Gas Prices

If you're like me, the rise in gas prices today found you reeling. Fortunately, after listening to the morning news, I was able to fill up at $3.59 a gallon after I dropped my daughters off at school. By the time I picked them up the price at that same station was $3.79 for regular and that was the cheapest around. Tonight I decided to drive into Yadkinville and these are the prices that I found:


This is at the Exxon station


This is a stone's throw away at the Citgo


And this is about 1 mile away at another gas station (which, by the way, had gas at $5.35 earlier in the afternoon but apparently felt remorse and lowered it).

There is definitely a discrepancy in prices at these local stations but they all have one thing in common: They raised their prices significantly during the day in response to Hurricane Ike.

I did some research to find out why that is the case. It seems as if the price for oil rose very little today (up 31 cents to $101.18) yet wholesale gas prices jumped 30 per cent in response to refinery shutdowns ($4.85 in the Gulf Coast market). Close to one fifth of all U.S. refineries are in the Gulf Coast region and many (not sure how many) shut down with Ike looming near.

So with oil prices remaining relatively low as of late, why such a dramatic rise in gas prices? If oil prices rose dramatically then I would expect gas prices to increase as well, but oil didn't do that. Normally the futures market will drive up the cost of oil, even if there is an ample supply, if these traders believe in the future that oil supply will be low or demand will be high. In the case of gas prices today, there appears to be a future's panic about the supply of gasoline since so many refineries had to shut down because of the storm.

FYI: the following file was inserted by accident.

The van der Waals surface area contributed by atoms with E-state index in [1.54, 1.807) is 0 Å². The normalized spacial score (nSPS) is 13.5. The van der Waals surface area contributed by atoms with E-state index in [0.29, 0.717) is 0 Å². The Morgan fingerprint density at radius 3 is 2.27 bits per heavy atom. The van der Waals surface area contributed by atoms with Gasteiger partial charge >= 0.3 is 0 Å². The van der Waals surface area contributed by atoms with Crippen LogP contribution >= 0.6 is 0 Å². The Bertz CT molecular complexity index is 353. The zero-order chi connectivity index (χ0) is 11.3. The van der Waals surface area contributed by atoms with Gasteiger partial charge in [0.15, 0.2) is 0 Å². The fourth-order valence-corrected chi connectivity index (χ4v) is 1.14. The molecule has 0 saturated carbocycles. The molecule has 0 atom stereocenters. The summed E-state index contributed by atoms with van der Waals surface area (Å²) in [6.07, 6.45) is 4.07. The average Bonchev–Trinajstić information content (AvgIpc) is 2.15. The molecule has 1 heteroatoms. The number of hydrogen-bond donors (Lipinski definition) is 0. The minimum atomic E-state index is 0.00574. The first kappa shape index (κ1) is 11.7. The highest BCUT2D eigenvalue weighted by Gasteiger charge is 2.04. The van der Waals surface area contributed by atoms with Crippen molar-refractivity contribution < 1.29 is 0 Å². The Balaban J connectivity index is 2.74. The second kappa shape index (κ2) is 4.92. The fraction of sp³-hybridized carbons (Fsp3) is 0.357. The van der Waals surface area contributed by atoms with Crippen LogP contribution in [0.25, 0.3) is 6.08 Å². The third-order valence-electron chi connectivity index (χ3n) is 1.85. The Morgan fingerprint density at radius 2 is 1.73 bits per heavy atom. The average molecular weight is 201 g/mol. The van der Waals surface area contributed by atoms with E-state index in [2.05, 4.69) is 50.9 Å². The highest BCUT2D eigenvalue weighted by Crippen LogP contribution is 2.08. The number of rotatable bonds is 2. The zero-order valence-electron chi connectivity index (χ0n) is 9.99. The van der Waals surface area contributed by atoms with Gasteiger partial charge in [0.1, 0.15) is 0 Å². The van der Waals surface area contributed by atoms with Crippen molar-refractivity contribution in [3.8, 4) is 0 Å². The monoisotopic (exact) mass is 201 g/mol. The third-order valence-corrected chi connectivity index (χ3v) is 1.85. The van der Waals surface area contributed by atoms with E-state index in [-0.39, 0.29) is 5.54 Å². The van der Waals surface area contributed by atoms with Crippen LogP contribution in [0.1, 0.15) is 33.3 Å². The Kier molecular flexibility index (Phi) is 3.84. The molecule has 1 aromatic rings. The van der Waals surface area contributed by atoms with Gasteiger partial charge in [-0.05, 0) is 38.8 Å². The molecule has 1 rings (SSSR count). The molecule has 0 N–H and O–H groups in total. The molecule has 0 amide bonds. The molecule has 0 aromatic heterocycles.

32 states
have oil refineries in them with a total of around 150 nationwide. These facilities refine over 17.5 million barrels of oil per day which translates into about 343 million gallons of gasoline (a barrel of oil is 42 gallons which, when refined, turns out 19.6 gallons of finished motor gasoline while the rest is used for other oil products such as jet fuel, fuel oil, etc.). The last new refinery was built in 1976 although several others have been upgraded since then.

It seems, then, that more oil refineries would be a good thing. If there were more refineries then a devastating storm such as Hurricane Ike would not temporarily cripple our supply of gasoline (remember, 19% of our refineries are in the Gulf region). So why do we not have more refineries?

There seem to be various - and often contradictory - reasons. Some say that it's a big plan by oil companies to minimize competition. If these oil companies can control the amount of refineries then they can increase their profit. Others say that it's an environmental issue - people don't want pollution-churning refineries in their towns. Add to this that there doesn't seem to be enough places near the water to build them. What would you rather have: a condo with a great view of the ocean or refineries dotting your coastal horizon?

Even if oil production in America increased - which would be nice since we import 58% of oil from outside our borders - we will still need the capability to refine this oil. It's kind of like wanting an Apple iPhone (which I do) and knowing that Apple can make enough to meet the demand, they just choose not to. That way, the market price will always be high.

My thoughts on this may be too simplistic but hey, I just want cheaper gas. I'm all for alternative fuels and I hate having to rely on foreign countries for our oil supply, yet I would love to know the real truth as to why we don't have more refineries in America. If you know, please tell me. I'm all ears.

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